The Public Food Forest: Clever Solution or Future Flop?

In a suburban home garden, a young black walnut tree (left) and a sour cherry (right) tower above a blooming patch of common milkweed (Asclepias syriaca). Many urban gardeners lack the space for a single fruit or nut tree, much less a diverse mix.

Public food forests are a shiny new trend in the United States. Focused on perennial crops such as fruit- and nut-bearing trees and shrubs, they embody the values of permaculture (which I’ve touted elsewhere) : generosity, abundance, good health and nutrition, and food security. If they are developed and managed to incorporate runoff, build soil life, generate their own fertility, and promote insect diversity without relying on synthetic fertilizers and pesticides, they can also be nature-friendly.

Unlike fad-dependent gardens that may be revamped when the plants go out of style, food forests are long-term landscaping solutions that promote the idea of land as an asset that increases its value each year. Trees in particular may need years of growth before they produce a crop, so a food forest represents a significant investment of time.

Whereas the continuing surge of interest in landscape restoration and enthusiasm for native plants might appeal to the altruist in each of us—the selfless protector of fragile natural communities or appreciator of biodiversity for its own sake—food forests tap our more basic desires for good health and good food. They cast humans in the pleasurable role of receiving nature’s bounty.

To sample these serviceberries (Amelanchier x grandiflora ‘Autumn Brilliance’) when they ripen, you need to be in the right place at the right time. Don’t bother looking for them at your local grocery store.

Donning the rose-colored glasses, one might imagine a public food forest bestowing all sorts of benefits on its community:

  • offering the opportunity to taste fresh foods that may not be available elsewhere
  • fostering communal activities that may include planting, harvesting, cooking, preserving, and eating
  • highlighting historic and native plants used by earlier peoples of the region
  • modeling perennial food plants that can be grown successfully in nearby home landscapes
  • teaching modern kids that food really does come from plants

Who knows where this could lead? As many food plants need consistent water to reliably produce crops, I’m hoping it might spur more public trials and demonstrations of water collection and irrigation systems too.

Asparagus, a low-care understory perennial, feeds pollinators too.

But wait! Take those glasses off for a minute. Public parks and municipal landscapes filled with trees bearing fruit and nuts? Won’t this cause a stampede of poor and homeless people, or at the other end of the spectrum, a rotting stretch of fallen, unclaimed food? Won’t it attract pests? What happens if the water runs out, or untrained workers irreversibly damage the plants (and their future yields) with a bout of lousy pruning?

Documented examples are scarce, but all seems to be working well in the renowned Village Homes neighborhood of Davis, California, developed nearly 40 years ago on a 70-acre parcel of land. The landscaping was designed to provide edibles, incorporate runoff, and enhance passive solar properties of the roughly 240 homes. Michael Corbett, the mastermind behind this model community, describes its features and their successful results in detail. If you’d like to walk the grounds vicariously, permaculture guru Geoff Lawton rhapsodizes during his visit in this short video.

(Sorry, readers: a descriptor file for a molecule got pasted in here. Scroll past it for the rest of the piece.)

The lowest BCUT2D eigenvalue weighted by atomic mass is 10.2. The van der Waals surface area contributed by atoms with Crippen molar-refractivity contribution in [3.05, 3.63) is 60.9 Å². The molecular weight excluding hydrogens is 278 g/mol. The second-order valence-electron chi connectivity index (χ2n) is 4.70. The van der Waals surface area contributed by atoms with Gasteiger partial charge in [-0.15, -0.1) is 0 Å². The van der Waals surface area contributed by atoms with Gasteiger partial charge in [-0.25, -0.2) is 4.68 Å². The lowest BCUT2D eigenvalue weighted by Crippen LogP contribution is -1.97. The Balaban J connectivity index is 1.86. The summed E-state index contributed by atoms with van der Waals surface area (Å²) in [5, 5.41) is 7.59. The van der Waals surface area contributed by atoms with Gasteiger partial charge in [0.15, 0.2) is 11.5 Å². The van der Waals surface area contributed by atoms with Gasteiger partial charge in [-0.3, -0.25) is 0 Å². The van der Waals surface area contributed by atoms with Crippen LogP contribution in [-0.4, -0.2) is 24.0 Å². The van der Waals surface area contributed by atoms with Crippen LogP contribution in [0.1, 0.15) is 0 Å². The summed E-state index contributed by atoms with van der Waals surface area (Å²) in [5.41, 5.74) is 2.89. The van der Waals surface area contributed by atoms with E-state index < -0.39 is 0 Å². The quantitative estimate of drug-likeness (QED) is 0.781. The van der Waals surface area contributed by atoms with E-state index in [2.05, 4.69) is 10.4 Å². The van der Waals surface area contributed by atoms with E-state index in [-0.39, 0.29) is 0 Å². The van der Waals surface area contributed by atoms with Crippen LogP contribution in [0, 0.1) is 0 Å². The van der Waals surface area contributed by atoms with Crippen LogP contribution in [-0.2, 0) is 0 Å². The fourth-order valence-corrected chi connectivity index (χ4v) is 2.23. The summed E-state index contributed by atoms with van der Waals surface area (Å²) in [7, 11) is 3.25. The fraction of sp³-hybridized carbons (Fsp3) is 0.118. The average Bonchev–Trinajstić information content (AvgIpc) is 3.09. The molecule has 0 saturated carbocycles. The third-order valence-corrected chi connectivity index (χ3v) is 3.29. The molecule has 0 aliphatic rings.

Of course, Califonia’s climate is ideally suited to growing a wide range of food plants. It will be interesting to see how the newly planted Beacon Hill Food Forest in a Seattle public park matures. Public food forests have also been started recently in Colorado and Hawaii.

Imagine wandering the public path and plucking leaves of this sweetfern (Comptonia peregrina) to make your own savory, antioxidant-rich tea.

Communal food forests are also growing up at Massachusett’s Wellesley College and on the grounds of the Unity Church in St. Johns, Florida. These edible landscapes, having ready access to volunteers and being incorporated into the ongoing missions (educational and charitable, respectively) of the organizations operating them, seem more assuredly poised to thrive than strictly public ones.

However, the public food forest does seem a natural extension of America’s recently revived zeal for growing edibles in front yards and other public spaces, including the White House lawn. Could it be a better fit than intensive annual vegetable gardens in park land and other less robustly staffed public places?  Do you know of a public food forest near you?


  1. Detroit immediately comes to mind as a suitable city where, hopefully, this concept has or can be implemented. Quite literally, one could be an urban farmer there with city block sized orchards that would require less city services, which are stressed and stretched thin already. Search for images of Detroit online and visualize this concept.

  2. I would love to see this happen in my town. The largest park extends all along the banks of our local river. This river is fed by a spring. Even during the busiest park days (4th of July and Mother’s Day) there are huge swaths of it unused. I’d love to see those areas planted with a public food forest. It would be so interesting to walk through a garden and feel as though it were a gardening book come to life. It isn’t too much of a stretch of the imagination to think the garden could be watered from the river if done right.